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Hot-Spot Analyses to Identify the Need and Placement for Wildlife Fencing and Road Crossing Structures


Arizona is currently experiencing an increase in human development and a subsequent increase in roadway traffic. Man-made barriers to wildlife movement, such as roads, pose a significant threat to the long-term persistence of wildlife populations worldwide through habitat fragmentation and direct mortality (i.e., road kill). The preservation of critical wildlife linkages has become an important strategy to reduce these impacts and multiple highway connectivity projects are underway throughout the state.

The first step in maintaining habitat connectivity for Arizona’s wildlife is identifying where connectivity is threatened. At the Game and Fish Department, we use a variety of techniques to identify the most biologically meaningful location for wildlife linkages and site-specific crossing structures. While radio-telemetry techniques provide the most detailed dataset for identifying wildlife movement patterns relative to roadways, the costs of such studies can be prohibitive when placed in the context of hundreds of road construction and modification projects underway statewide.

Animal mortality locations along roadways can act as a reliable indicator of wildlife crossings areas and are particularly useful at the level of a specific roadway construction project. Often called ‘hot-spot analyses’, surveys for road killed wildlife are a cost effective technique for identifying the need for, and placement of, funnel fencing and crossing structures to reduce road kill and increase habitat connectivity. Additionally, these studies are easily replicated at multiple project areas and can be implemented before and after the installation of fencing and crossing structures to gauge their effectiveness.

Depending on the length of the road segment to be evaluated, surveyors will walk or drive the length of the segment in an effort to document the spatial locations of all road killed wildlife. It’s important to do this just after sunrise because scavengers such as ravens and coyotes are busy conducting their own surveys (i.e., breakfast!). In addition, wildlife track surveys can be used to identify patterns in wildlife movement along, or across, the roadway. The time interval between successive surveys must be determined based on the specific study objectives. In general however, road kill surveys are conducted on a weekly basis. All road kill is identified to species and their locations are recorded with the use of the GPS unit.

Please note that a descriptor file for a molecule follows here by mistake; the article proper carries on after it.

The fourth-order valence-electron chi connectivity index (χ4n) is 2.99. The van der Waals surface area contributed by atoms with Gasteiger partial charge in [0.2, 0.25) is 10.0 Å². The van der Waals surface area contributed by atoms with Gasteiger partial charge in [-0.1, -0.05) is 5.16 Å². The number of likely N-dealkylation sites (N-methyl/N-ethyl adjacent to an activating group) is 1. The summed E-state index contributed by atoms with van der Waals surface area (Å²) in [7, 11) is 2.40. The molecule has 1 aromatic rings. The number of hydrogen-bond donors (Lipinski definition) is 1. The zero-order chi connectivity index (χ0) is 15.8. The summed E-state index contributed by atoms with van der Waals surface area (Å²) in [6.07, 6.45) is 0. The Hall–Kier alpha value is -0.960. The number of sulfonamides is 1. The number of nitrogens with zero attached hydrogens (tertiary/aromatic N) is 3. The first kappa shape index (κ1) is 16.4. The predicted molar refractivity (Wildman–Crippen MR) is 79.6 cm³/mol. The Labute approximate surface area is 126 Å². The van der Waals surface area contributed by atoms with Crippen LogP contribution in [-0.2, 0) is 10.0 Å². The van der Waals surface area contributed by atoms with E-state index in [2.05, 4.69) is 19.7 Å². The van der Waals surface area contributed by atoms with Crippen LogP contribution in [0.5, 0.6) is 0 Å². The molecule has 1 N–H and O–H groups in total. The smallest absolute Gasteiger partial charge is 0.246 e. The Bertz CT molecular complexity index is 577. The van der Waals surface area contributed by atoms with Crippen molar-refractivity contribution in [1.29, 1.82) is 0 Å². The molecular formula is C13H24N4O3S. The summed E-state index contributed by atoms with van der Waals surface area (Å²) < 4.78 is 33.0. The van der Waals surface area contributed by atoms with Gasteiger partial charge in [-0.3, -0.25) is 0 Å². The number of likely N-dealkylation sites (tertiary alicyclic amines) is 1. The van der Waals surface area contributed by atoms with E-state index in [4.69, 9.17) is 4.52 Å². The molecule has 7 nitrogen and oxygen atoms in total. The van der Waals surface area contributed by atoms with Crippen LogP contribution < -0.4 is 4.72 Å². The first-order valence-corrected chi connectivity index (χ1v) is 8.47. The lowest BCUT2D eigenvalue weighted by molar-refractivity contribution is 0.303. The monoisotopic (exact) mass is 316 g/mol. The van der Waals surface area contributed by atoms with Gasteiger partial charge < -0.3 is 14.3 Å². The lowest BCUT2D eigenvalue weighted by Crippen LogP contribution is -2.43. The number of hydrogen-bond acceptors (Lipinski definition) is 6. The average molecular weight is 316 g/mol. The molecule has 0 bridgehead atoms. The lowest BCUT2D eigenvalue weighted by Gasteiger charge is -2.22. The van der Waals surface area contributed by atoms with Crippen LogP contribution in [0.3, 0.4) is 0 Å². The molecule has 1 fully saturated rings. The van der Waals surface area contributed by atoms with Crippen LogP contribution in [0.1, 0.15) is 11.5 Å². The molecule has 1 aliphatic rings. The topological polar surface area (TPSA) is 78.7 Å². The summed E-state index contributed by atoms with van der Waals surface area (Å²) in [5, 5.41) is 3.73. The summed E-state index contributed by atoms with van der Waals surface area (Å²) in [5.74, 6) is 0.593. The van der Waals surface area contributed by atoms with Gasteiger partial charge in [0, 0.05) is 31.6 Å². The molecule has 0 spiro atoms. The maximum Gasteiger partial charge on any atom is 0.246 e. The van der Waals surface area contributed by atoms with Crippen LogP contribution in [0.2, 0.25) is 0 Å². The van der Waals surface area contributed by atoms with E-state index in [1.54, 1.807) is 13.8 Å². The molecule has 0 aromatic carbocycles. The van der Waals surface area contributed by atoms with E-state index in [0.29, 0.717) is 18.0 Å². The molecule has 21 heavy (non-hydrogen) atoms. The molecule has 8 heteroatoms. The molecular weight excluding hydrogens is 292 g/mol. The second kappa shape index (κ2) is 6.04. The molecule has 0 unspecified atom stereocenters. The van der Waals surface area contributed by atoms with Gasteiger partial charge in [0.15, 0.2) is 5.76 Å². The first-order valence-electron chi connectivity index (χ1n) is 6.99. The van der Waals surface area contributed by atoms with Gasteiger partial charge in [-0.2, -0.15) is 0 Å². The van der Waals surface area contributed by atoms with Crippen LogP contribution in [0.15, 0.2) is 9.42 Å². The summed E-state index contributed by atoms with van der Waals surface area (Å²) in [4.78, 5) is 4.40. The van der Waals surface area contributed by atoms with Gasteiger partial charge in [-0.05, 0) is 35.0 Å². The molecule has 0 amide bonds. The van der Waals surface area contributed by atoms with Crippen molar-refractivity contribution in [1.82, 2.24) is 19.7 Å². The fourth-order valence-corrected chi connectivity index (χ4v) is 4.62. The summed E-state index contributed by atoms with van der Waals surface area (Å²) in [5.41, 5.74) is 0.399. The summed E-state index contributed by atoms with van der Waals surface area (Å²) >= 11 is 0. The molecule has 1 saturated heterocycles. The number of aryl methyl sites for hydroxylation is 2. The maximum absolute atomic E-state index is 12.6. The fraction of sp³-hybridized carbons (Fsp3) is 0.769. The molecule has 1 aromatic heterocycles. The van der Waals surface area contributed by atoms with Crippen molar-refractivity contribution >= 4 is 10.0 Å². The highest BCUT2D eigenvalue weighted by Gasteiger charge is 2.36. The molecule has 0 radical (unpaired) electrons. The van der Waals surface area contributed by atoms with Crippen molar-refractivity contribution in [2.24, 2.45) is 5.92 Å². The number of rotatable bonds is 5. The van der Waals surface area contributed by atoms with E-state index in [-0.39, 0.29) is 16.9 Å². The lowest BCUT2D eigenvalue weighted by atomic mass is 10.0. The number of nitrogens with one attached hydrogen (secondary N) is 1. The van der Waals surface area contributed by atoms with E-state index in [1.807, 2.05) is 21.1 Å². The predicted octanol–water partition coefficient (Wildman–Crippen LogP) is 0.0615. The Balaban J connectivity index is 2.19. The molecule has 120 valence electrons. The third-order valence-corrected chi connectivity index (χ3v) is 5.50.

Graphical representations of the frequency of road kill accumulation can then be developed based on these data and used to identify road kill ‘hot-spots’. Generally, the road segment will be divided into smaller segments (often 0.10 mile segments) and the number of road kill will be tabulated for each segment. Under this methodology, more complex statistical analyses can also be performed to examine the influence of topography, habitat, and/or weather conditions on these hot-spots.









  •  A recently completed road kill study on US 93 identified 13 avian species, 19 mammalian species, 3 amphibian species, 15 lizard species, and 19 snake species for a total of 5,684 road killed animals along an 11 mile segment. Hot-spots were readily identified from the combined dataset of road kill locations for all species detected.


  •  An on-going study along a 1 mile stretch SR 87 has identified the location of 10 road killed desert tortoises.

  • Application of wildlife mortality data has been used to assist planners with placement of effective mitigation measures to reduce wildlife mortalities. The Town of Marana in Pima County is currently constructing a wildlife underpass to facilitate the movement of wildlife under roadways. Specific placement is based on the analysis of road kill mortality and track data. Post-construction monitoring will be conducted to evaluate the structures’ overall effectiveness in reducing wildlife mortality.


  • Additional examples include the analysis of wildlifemovement within identified linkage zones for broader landscape connectivity issues. This approach aids in determining the specific placement of wildlife crossing structures for this potential bottleneck within an identified linkage zone in Pima County.




Future Permeability Analyses

  • State Route 86 (Ajo Highway): This study, sponsored by Arizona Department of Transportation, will identify road kill ‘hot-spots’ on Ajo Highway from Kinney Road to the Tohono O'odham Nation boundary.


  • Tangerine Road in Pima County: This study, sponsored by the Town of Oro Valley and the Town of Marana, will identify road kill ‘hot-spots’ on Tangerine Road from Interstate 10 to La Cañada Road.


  • Houghton Road in Pima County: This study, sponsored by the City of Tucson, will evaluate roadway permeability along Houghton Road from 22nd Street to Valencia Road.

Management Implications:

The results of these ‘hot-spot’ analyses identify the need and placement of wildlife-friendly engineering designs that aid in maintaining wildlife connectivity. Implementation strategies such as land bridges and/or large box culverts will be dependant on final roadway engineering plans and the biology of the species impacted by the roadway. The efficacy of these mitigation strategies are dependant on long term commitments from public and private stakeholders involved with managing or conserving wildlife linkage zones. In addition, post-construction monitoring is an essential component of any wildlife mitigation strategy and will provide a method for gauging the success of the strategy.

For more information contact:
Shawn F. Lowery , Arizona Game and Fish Department
5000 W. Carefree Highway Phoenix, AZ 85086-5000
Phone: (520) 742-1911  


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